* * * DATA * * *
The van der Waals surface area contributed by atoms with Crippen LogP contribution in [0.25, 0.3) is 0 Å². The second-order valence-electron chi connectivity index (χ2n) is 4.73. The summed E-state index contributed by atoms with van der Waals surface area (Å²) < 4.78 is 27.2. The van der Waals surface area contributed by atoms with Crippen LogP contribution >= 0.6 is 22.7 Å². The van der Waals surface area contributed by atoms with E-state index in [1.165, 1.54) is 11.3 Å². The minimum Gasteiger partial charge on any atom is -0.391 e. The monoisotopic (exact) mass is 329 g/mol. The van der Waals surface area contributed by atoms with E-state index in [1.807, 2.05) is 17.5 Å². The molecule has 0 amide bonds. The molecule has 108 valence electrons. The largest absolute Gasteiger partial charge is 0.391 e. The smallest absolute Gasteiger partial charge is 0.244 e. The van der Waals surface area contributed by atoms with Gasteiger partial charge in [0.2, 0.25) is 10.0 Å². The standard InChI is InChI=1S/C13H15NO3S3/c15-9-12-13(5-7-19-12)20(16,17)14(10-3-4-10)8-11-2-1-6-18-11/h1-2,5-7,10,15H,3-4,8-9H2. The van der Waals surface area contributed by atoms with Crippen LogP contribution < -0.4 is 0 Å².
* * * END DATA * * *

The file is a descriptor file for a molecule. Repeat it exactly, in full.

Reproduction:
The van der Waals surface area contributed by atoms with Crippen LogP contribution in [0.25, 0.3) is 0 Å². The second-order valence-electron chi connectivity index (χ2n) is 4.73. The summed E-state index contributed by atoms with van der Waals surface area (Å²) < 4.78 is 27.2. The van der Waals surface area contributed by atoms with Crippen LogP contribution >= 0.6 is 22.7 Å². The van der Waals surface area contributed by atoms with E-state index in [1.165, 1.54) is 11.3 Å². The minimum Gasteiger partial charge on any atom is -0.391 e. The monoisotopic (exact) mass is 329 g/mol. The van der Waals surface area contributed by atoms with E-state index in [1.807, 2.05) is 17.5 Å². The molecule has 0 amide bonds. The molecule has 108 valence electrons. The largest absolute Gasteiger partial charge is 0.391 e. The smallest absolute Gasteiger partial charge is 0.244 e. The van der Waals surface area contributed by atoms with Gasteiger partial charge in [0.2, 0.25) is 10.0 Å². The standard InChI is InChI=1S/C13H15NO3S3/c15-9-12-13(5-7-19-12)20(16,17)14(10-3-4-10)8-11-2-1-6-18-11/h1-2,5-7,10,15H,3-4,8-9H2. The van der Waals surface area contributed by atoms with Crippen LogP contribution < -0.4 is 0 Å².